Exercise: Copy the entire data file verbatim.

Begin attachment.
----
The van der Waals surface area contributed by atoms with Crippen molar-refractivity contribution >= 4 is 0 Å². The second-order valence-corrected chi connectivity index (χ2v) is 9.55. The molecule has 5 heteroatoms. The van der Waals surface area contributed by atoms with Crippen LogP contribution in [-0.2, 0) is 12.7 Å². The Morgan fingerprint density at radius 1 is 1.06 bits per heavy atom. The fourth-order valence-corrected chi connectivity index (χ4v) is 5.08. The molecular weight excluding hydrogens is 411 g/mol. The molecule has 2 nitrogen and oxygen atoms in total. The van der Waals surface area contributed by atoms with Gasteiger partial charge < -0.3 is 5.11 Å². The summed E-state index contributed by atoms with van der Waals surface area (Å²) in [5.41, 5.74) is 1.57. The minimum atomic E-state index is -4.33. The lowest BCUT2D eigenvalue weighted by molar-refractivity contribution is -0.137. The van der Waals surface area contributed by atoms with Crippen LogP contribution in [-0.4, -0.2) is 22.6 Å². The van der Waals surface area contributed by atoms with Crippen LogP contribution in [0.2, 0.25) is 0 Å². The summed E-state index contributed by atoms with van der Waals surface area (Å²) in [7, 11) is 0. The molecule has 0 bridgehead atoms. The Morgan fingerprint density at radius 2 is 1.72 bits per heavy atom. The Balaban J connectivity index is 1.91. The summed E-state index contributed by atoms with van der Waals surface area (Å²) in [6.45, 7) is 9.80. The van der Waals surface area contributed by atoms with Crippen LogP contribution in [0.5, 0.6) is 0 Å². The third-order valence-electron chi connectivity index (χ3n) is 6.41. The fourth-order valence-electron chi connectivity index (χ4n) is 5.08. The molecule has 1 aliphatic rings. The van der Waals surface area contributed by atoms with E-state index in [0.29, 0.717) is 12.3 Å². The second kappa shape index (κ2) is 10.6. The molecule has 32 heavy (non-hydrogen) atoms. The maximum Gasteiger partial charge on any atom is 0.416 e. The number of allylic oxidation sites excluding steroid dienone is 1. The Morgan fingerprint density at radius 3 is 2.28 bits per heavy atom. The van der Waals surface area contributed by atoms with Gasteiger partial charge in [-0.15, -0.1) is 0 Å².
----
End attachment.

The van der Waals surface area contributed by atoms with Crippen molar-refractivity contribution >= 4 is 0 Å². The second-order valence-corrected chi connectivity index (χ2v) is 9.55. The molecule has 5 heteroatoms. The van der Waals surface area contributed by atoms with Crippen LogP contribution in [-0.2, 0) is 12.7 Å². The Morgan fingerprint density at radius 1 is 1.06 bits per heavy atom. The fourth-order valence-corrected chi connectivity index (χ4v) is 5.08. The molecular weight excluding hydrogens is 411 g/mol. The molecule has 2 nitrogen and oxygen atoms in total. The van der Waals surface area contributed by atoms with Gasteiger partial charge < -0.3 is 5.11 Å². The summed E-state index contributed by atoms with van der Waals surface area (Å²) in [5.41, 5.74) is 1.57. The minimum atomic E-state index is -4.33. The lowest BCUT2D eigenvalue weighted by molar-refractivity contribution is -0.137. The van der Waals surface area contributed by atoms with Crippen LogP contribution in [-0.4, -0.2) is 22.6 Å². The van der Waals surface area contributed by atoms with Crippen LogP contribution in [0.2, 0.25) is 0 Å². The summed E-state index contributed by atoms with van der Waals surface area (Å²) in [7, 11) is 0. The molecule has 0 bridgehead atoms. The Morgan fingerprint density at radius 2 is 1.72 bits per heavy atom. The Balaban J connectivity index is 1.91. The summed E-state index contributed by atoms with van der Waals surface area (Å²) in [6.45, 7) is 9.80. The van der Waals surface area contributed by atoms with Crippen LogP contribution in [0.5, 0.6) is 0 Å². The third-order valence-electron chi connectivity index (χ3n) is 6.41. The fourth-order valence-electron chi connectivity index (χ4n) is 5.08. The molecule has 1 aliphatic rings. The van der Waals surface area contributed by atoms with E-state index in [0.29, 0.717) is 12.3 Å². The second kappa shape index (κ2) is 10.6. The molecule has 32 heavy (non-hydrogen) atoms. The maximum Gasteiger partial charge on any atom is 0.416 e. The number of allylic oxidation sites excluding steroid dienone is 1. The Morgan fingerprint density at radius 3 is 2.28 bits per heavy atom. The van der Waals surface area contributed by atoms with Gasteiger partial charge in [-0.15, -0.1) is 0 Å².